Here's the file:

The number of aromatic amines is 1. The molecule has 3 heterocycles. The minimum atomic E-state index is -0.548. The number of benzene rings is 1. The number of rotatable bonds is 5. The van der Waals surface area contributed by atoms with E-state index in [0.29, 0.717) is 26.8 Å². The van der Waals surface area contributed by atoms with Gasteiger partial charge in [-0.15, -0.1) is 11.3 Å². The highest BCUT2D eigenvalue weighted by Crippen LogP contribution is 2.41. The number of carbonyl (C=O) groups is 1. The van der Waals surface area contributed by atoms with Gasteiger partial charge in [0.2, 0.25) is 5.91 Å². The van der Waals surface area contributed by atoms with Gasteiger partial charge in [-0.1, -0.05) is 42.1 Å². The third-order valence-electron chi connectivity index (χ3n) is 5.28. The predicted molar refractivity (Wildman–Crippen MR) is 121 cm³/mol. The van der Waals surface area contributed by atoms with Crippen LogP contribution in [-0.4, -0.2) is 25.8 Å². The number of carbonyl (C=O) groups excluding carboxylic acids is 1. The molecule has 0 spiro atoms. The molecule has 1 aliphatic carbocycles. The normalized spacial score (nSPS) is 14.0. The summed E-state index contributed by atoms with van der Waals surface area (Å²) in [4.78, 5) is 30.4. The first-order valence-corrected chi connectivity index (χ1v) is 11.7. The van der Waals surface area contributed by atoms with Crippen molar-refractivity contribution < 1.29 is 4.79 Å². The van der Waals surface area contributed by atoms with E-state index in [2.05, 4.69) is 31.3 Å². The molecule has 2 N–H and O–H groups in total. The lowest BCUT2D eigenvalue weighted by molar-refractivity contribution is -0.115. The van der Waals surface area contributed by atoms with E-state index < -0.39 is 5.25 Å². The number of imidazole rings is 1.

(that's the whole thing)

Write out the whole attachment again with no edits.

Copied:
The number of aromatic amines is 1. The molecule has 3 heterocycles. The minimum atomic E-state index is -0.548. The number of benzene rings is 1. The number of rotatable bonds is 5. The van der Waals surface area contributed by atoms with E-state index in [0.29, 0.717) is 26.8 Å². The van der Waals surface area contributed by atoms with Gasteiger partial charge in [-0.15, -0.1) is 11.3 Å². The highest BCUT2D eigenvalue weighted by Crippen LogP contribution is 2.41. The number of carbonyl (C=O) groups is 1. The van der Waals surface area contributed by atoms with Gasteiger partial charge in [0.2, 0.25) is 5.91 Å². The van der Waals surface area contributed by atoms with Gasteiger partial charge in [-0.1, -0.05) is 42.1 Å². The third-order valence-electron chi connectivity index (χ3n) is 5.28. The predicted molar refractivity (Wildman–Crippen MR) is 121 cm³/mol. The van der Waals surface area contributed by atoms with Crippen LogP contribution in [-0.4, -0.2) is 25.8 Å². The number of carbonyl (C=O) groups excluding carboxylic acids is 1. The molecule has 0 spiro atoms. The molecule has 1 aliphatic carbocycles. The normalized spacial score (nSPS) is 14.0. The summed E-state index contributed by atoms with van der Waals surface area (Å²) in [4.78, 5) is 30.4. The first-order valence-corrected chi connectivity index (χ1v) is 11.7. The van der Waals surface area contributed by atoms with Crippen molar-refractivity contribution < 1.29 is 4.79 Å². The van der Waals surface area contributed by atoms with E-state index in [2.05, 4.69) is 31.3 Å². The molecule has 2 N–H and O–H groups in total. The lowest BCUT2D eigenvalue weighted by molar-refractivity contribution is -0.115. The van der Waals surface area contributed by atoms with E-state index < -0.39 is 5.25 Å². The number of imidazole rings is 1.